How the Cave of Pazin was made

Once upon a time, when giants and men lived together in Istria, there were vast lakes and swamps in the north of Istria. The south had no streams or wells, so the men asked the giant Ban Dragonja to help them moisten the soil. Dragonja yoked enormous oxen and plowed from the lake to the sea. When he brought water from the sea through the first furrow, the river Dragonja was made and the giant named it after him. The next day, he plowed the second furrow, thus creating a new river named after his wife Mirna. When he reached the city walls of the Castle of Pazin plowing the third furrow, the wife of the captain of Pazin started to tease him from her window. She teased him about his shallow plowing and about his winding furrow. Ban Dragonja got very offended and drove the oxen back. Water gushed down the unfinished furrow, and started to flood the Pazin basin. The inhabitants of Pazin started crying for help and begged Dragonja to save them from the peril. Ban Dragonja had mercy on them, so he stomped the ground right under the cliff of the Castle. With a horrible roar, the earth shook and the fierce blow opened up a huge cave and swallowed all the water. This is the story of the creation of the stream Pazinčica that was made instead of the third river. Its waters still disappear without a trace in the rocky Cave of Pazin.

The legend of the death of King Zvonimir and the 900-year curse

In this legend Zvonimir is described as the one who helped the good and persecuted the evil. During the reign of the good King Zvonimir all the country was happy as there was plenty for all, and the towns were full of gold and silver. There was great abundance for King Zvonimir, in the Region of Primorje as well as in the Region of Zagorje. Then the Byzantine tzar sent a letter with the blessings from the Holy Father and his messengers asked humbly for help from King Zvonimir. In the first letter he asked him to gather gents from his country and people of high regard. When King Zvonimir received the letters from the Pope and the Tzar, he ordered that knights and barons of the whole country gather in front of the five churches in the fields of Kosovo. On the day when Zvonimir read the plea that they should decide if they would, together with the other Christian people of other countries with the help of God, go and save the places where the son of God has suffered and lost his life, and where he was set to rest and handed his soul to God. On hearing that “God forsaken and unfaithful Croats” started yelling at their King that he wanted to send them away from their homes, wives and children and with the Tzar to plunder the places where Christ was crucified and buried. The faithless Croats headed for the good King with weapons and started to sever his body and shed his blood. The King, lying in blood and wounded, cursed his people by saying:”I wish you never have a king of your own blood.”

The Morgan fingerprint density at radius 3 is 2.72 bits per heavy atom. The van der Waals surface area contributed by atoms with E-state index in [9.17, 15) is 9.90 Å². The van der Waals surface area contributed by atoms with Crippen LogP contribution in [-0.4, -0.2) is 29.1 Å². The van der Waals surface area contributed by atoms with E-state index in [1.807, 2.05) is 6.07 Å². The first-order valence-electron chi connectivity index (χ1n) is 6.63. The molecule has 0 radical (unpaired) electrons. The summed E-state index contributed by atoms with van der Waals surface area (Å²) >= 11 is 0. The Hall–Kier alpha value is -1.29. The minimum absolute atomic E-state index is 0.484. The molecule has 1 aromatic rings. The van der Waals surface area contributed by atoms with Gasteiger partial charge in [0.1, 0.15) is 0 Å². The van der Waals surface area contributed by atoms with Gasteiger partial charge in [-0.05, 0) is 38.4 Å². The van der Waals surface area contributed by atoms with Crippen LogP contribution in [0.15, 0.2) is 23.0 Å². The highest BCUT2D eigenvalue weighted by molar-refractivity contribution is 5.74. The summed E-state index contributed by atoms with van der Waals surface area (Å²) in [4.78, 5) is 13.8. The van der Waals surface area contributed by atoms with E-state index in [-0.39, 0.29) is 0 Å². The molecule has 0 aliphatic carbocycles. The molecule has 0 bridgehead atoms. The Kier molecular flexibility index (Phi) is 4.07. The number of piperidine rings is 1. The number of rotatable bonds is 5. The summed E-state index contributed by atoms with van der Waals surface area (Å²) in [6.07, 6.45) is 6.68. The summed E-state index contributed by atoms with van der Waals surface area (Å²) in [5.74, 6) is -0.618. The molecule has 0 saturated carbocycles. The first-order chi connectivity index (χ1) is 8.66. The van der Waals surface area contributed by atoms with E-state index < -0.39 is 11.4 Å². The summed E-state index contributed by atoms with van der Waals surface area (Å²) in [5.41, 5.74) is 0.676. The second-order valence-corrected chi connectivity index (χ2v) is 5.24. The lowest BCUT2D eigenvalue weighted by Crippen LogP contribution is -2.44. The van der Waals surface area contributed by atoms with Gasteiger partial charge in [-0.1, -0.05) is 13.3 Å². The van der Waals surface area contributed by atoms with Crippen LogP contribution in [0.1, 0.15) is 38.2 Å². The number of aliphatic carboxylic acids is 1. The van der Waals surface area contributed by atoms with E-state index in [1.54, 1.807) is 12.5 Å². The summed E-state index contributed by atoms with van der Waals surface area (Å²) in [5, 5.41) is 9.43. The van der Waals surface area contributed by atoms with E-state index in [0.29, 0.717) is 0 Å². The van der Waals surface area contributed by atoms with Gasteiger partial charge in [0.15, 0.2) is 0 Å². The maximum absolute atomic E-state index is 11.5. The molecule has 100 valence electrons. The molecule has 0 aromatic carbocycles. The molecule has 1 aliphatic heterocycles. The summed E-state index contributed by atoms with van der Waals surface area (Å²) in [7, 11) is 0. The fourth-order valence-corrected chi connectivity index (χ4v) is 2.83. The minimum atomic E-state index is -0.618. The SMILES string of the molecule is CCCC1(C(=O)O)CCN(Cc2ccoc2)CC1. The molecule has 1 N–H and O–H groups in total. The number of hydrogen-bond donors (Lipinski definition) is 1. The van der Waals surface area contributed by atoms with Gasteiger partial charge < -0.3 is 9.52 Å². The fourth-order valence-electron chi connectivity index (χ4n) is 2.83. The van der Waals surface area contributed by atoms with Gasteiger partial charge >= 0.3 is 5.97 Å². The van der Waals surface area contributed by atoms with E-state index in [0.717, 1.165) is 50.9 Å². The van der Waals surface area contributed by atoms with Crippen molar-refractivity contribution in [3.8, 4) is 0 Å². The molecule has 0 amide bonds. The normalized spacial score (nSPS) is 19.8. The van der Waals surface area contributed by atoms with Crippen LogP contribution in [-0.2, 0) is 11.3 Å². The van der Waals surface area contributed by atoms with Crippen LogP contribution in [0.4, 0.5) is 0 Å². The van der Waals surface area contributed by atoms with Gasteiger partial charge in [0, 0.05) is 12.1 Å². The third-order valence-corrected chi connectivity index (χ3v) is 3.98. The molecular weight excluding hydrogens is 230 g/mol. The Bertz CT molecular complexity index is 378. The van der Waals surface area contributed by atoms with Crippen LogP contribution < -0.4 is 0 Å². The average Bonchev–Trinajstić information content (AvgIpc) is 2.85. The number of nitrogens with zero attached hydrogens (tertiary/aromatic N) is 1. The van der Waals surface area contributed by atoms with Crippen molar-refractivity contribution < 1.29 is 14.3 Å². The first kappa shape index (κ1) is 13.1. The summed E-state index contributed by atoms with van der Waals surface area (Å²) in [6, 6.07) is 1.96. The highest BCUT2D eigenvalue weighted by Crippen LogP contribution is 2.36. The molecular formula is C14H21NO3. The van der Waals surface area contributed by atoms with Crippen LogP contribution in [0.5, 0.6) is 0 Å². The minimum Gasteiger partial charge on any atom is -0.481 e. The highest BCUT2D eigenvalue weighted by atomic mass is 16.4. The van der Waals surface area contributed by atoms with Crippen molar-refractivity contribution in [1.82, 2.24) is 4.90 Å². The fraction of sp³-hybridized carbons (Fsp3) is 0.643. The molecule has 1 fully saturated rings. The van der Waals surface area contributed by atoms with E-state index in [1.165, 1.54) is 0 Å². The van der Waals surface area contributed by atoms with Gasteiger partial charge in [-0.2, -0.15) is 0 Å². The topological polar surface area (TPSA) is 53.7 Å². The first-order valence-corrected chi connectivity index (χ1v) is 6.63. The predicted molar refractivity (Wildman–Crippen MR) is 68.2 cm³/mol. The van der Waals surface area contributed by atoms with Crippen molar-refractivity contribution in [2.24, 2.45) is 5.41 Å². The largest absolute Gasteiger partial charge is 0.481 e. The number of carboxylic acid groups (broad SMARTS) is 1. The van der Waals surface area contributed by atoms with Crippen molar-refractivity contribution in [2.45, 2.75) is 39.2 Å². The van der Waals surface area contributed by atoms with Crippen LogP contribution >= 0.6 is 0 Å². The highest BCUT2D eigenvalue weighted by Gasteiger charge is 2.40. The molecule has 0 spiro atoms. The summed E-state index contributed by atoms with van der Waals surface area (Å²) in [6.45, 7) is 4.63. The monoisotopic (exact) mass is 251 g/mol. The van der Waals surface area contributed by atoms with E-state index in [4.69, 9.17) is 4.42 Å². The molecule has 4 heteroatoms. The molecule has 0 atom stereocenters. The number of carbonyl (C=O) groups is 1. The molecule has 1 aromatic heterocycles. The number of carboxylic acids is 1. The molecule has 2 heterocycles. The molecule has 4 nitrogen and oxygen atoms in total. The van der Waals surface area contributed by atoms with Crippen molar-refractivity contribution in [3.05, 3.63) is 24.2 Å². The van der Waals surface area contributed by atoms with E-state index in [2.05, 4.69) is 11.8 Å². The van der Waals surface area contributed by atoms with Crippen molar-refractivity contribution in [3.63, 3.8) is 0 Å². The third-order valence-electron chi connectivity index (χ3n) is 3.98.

The legend of Marco Polo

One of the best known legends of the island of Korcula is the one that tells about the birthplace of the famous world traveller Marco Polo. This legend is enticed with the historic fact that Marco Polo was captured at the age of 44 during the naval battle between Venice and Genoa in 1298, near the town of Korcula. He had returned three years before that date from his legendary travels in the Far East which lasted for 17 years. He met the emperors of that time and their people and customs. His travels on their own have an undertone of a legend as it is hard to believe that one man could have travelled that much and experienced all this in his lifetime.